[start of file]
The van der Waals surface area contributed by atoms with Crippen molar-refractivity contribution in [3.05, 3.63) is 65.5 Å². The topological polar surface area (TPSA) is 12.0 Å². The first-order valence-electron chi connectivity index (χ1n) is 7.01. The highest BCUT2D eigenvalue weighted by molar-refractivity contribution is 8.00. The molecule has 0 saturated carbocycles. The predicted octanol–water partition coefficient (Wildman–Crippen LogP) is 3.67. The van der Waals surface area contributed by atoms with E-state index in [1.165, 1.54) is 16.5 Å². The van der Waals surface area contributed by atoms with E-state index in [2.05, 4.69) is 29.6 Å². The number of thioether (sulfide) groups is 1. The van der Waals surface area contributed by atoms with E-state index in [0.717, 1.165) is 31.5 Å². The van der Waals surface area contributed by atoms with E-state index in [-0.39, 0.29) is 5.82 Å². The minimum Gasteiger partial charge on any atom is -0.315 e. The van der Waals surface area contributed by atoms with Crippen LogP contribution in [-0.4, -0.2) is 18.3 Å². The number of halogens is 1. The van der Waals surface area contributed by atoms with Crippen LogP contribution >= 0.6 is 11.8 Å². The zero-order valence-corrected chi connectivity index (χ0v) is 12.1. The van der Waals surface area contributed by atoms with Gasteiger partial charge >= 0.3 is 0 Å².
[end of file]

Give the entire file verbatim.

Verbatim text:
The van der Waals surface area contributed by atoms with Crippen molar-refractivity contribution in [3.05, 3.63) is 65.5 Å². The topological polar surface area (TPSA) is 12.0 Å². The first-order valence-electron chi connectivity index (χ1n) is 7.01. The highest BCUT2D eigenvalue weighted by molar-refractivity contribution is 8.00. The molecule has 0 saturated carbocycles. The predicted octanol–water partition coefficient (Wildman–Crippen LogP) is 3.67. The van der Waals surface area contributed by atoms with E-state index in [1.165, 1.54) is 16.5 Å². The van der Waals surface area contributed by atoms with E-state index in [2.05, 4.69) is 29.6 Å². The number of thioether (sulfide) groups is 1. The van der Waals surface area contributed by atoms with E-state index in [0.717, 1.165) is 31.5 Å². The van der Waals surface area contributed by atoms with E-state index in [-0.39, 0.29) is 5.82 Å². The minimum Gasteiger partial charge on any atom is -0.315 e. The van der Waals surface area contributed by atoms with Crippen LogP contribution in [-0.4, -0.2) is 18.3 Å². The number of halogens is 1. The van der Waals surface area contributed by atoms with Crippen LogP contribution >= 0.6 is 11.8 Å². The zero-order valence-corrected chi connectivity index (χ0v) is 12.1. The van der Waals surface area contributed by atoms with Gasteiger partial charge >= 0.3 is 0 Å².